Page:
Protestant Christians in Algeria are facing increasing government repression, according to experts in a forum hosted by the United States Commission on International Religious Freedom (USCIRF). The August 31 discussion, entitled “Deteriorating Religious Freedom Conditions in Algeria,” highlighted the plight of Protestant Christians and Ahmadiyya Muslims who are being persecuted for their beliefs and assemblies.
Commissioners affirmed that Algeria is “engaging in or tolerating severe religious freedom violations” and reiterated its two-year recommendation that Algeria be put on the U.S. State Department’s Special Watchlist.
The panel welcomed Executive Director of Middle East Concern Daniel Hoffman, representing a partnership of organizations that seek to promote religious freedom in the Middle East and North Africa, and Ahmadiyya Muslim Community USA member Asif Arif. The forum also included Chair Nadine Maenza and Commissioner Frederick Davie of USCIRF.
“The Protestant Church is in the middle of another wave of persecution,” Hoffman remarked in his opening comments. Twenty Protestant churches have been shut down by the government and given orders to cease their activities. Sixteen of those buildings have been sealed, with the remaining four groups too small to physically shutter.
This year alone, two Christians have been sent to prison for producing and possessing faith-based materials. In the last 10 months, three other Christians were arrested for “blaspheming Islam” and are currently serving prison sentences. Another recent convert from Islam to Christianity was recently arrested for receiving “illegal donations.” These donations were in fact charitable gifts from the faith community meant to cover his expenses when he lost his job due to his conversion.
Hoffman traced much of this persecution back to Ordinance 0603, an Algerian law passed in 2006. The law has two main components: first, to restrict the worship of non-Muslim religious communities unless licensed by the government, and second, to criminalize activities that “shake the faith or could shake the faith of a Muslim.” Such language has provided the broad power that enables the Algerian government’s crackdown on Christians and other minorities.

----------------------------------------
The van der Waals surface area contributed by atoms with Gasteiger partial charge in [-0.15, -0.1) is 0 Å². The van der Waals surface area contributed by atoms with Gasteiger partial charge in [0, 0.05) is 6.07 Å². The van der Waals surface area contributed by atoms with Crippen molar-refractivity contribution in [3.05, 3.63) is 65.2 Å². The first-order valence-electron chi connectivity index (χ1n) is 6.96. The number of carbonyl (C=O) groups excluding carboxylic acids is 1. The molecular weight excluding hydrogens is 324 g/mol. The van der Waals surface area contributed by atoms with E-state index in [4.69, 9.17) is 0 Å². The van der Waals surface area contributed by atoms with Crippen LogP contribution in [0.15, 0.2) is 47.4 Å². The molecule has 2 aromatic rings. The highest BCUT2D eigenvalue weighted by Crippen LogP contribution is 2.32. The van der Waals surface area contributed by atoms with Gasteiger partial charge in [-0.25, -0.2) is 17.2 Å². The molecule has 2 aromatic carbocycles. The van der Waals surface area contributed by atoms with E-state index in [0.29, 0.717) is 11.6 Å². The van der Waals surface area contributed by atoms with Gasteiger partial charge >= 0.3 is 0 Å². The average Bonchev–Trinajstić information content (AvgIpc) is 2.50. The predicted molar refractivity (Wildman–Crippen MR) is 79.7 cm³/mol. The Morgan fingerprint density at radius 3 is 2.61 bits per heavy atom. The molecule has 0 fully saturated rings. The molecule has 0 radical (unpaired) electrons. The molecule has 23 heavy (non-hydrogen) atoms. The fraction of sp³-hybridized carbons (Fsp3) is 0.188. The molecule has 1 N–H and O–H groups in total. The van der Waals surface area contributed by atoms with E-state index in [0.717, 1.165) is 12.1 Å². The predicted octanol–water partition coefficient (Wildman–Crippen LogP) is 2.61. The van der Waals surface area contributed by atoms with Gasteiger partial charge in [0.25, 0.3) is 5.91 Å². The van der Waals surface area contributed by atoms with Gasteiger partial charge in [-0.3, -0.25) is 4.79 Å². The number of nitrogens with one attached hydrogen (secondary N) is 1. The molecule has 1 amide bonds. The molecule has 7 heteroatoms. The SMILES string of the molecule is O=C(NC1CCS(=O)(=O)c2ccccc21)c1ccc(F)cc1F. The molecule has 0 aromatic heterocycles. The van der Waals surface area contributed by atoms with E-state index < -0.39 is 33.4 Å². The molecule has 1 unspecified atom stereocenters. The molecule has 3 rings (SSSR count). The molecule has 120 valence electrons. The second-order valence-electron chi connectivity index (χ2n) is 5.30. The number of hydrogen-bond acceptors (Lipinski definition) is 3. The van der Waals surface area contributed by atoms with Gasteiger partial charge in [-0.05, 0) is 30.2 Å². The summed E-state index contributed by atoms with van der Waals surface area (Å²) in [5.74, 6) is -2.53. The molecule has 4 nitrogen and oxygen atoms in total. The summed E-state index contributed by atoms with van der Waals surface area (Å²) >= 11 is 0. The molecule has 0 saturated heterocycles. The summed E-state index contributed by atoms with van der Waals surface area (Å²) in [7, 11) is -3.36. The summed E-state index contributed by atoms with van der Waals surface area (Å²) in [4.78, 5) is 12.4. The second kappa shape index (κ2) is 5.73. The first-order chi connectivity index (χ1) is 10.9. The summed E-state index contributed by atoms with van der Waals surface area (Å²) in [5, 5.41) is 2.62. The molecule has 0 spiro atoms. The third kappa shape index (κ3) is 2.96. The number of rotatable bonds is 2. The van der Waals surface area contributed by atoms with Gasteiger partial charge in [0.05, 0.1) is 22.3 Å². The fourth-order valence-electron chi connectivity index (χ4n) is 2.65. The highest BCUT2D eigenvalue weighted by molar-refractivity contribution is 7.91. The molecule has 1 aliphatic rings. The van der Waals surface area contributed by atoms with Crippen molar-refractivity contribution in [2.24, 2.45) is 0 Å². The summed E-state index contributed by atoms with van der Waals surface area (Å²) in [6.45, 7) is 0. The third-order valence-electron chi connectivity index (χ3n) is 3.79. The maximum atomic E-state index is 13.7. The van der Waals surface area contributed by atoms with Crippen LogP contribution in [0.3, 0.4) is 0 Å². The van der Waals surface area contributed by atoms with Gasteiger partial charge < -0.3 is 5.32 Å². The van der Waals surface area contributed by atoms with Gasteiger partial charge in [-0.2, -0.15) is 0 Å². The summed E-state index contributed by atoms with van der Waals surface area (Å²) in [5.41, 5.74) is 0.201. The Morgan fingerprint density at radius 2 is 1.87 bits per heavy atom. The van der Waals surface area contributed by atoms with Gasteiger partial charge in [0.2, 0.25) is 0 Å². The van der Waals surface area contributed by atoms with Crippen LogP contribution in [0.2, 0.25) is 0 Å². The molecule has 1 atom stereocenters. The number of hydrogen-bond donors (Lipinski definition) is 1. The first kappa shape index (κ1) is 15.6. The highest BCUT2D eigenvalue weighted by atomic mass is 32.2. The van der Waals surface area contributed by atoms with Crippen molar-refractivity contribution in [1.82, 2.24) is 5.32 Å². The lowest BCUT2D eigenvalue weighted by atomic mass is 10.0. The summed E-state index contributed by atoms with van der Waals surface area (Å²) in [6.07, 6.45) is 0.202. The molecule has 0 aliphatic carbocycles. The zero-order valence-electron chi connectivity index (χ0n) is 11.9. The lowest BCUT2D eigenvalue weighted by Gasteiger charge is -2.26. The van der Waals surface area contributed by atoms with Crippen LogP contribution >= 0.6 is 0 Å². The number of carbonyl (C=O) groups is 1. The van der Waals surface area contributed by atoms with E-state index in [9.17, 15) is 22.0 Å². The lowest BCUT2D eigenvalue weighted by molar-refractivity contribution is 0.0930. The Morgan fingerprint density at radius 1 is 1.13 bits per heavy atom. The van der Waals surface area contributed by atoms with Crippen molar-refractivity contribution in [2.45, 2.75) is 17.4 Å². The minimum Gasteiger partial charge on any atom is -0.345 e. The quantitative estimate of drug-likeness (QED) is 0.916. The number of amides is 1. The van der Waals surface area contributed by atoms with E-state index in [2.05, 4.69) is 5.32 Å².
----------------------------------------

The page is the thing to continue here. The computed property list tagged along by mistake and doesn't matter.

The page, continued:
The licensing requirement in particular is the most troublesome legal challenge for churches. Hoffman explains that starting in November of 2019, the Algerian government began visiting Protestant churches to do health and safety inspections. As part of these inspections, churches were asked for a license to worship as required by the ordinance. The problem, Hoffman says, is that “the commission has never issued a single license for this purpose.”
Commissioner Davie echoed this point by explaining that the health and safety commission later closed the churches “citing lack of registration, despite the fact that these parishes filed for registration and never received a response from the government.” There was no reference to safety concerns in any of the cases; the only reason for closure in every instance was the lack of a license.
The legal umbrella of the Protestant Church in Algeria, called the EPA, has also faced registration difficulty. For years, the EPA had been recognized by the government as an official non-Muslim religious group. In 2012, though, the EPA was forced to re-file with the government. Hoffman says they didn’t receive a response until 2019, only after significant international pressure on Algeria from USCIRF and other agencies. Even still, the response was not favorable. According to Hoffman, the government demanded the EPA change their constitution to “abide by all stipulations from the 2006 Ordinance and write in your constitution that you will not speak out against the government of Algeria.”
The persecution of churches as institutions is only one part of the Algerian government’s crackdown on Christians and non-Muslim minorities. “Algeria is a big challenge in terms of human rights and a big challenge in terms of freedom of association and in terms of criminal law reform,” Asif Arif explained.
Arif further emphasized that, since Algeria heavily emphasizes cultivating a common Arab and Muslim identity, minorities are targeted for repression to be used as public examples: “Flagging the minority is a good way to draw the attention of people that we have a common enemy, and that common enemy is not the state, is not the process of democracy — which in fact it is.” Hoffman echoed the sentiment, saying that Algeria is cracking down on anything or anyone that goes against the state’s vision of a “united Algeria.” Commissioner Davie clarified that this often means minority Christians face harassment by government agencies outside of formal criminal charges.
There are a few rays of hope, however. In 2019, USCIRF and other international organizations were able to pressure the government into responding to church requests for licensing, and for a time the closing of churches temporarily ceased. Arif also noted that the U.S. Caucus on Algeria recently wrote to the Algerian ambassador to the U.S. about the repression of non-Muslim groups, and they received a detailed reply about some of the legal problems in the country.
However, Hoffman and Arif both emphasized that this pressure did not continue, leading to the worsening situation of Algeria today. They asked for both government and non-government actors to keep raising awareness of the Algerian crisis and pressure the government into respecting religious freedom. As Arif closed, he remarked “I still think the U.S. can be a major actor in solving this issue.”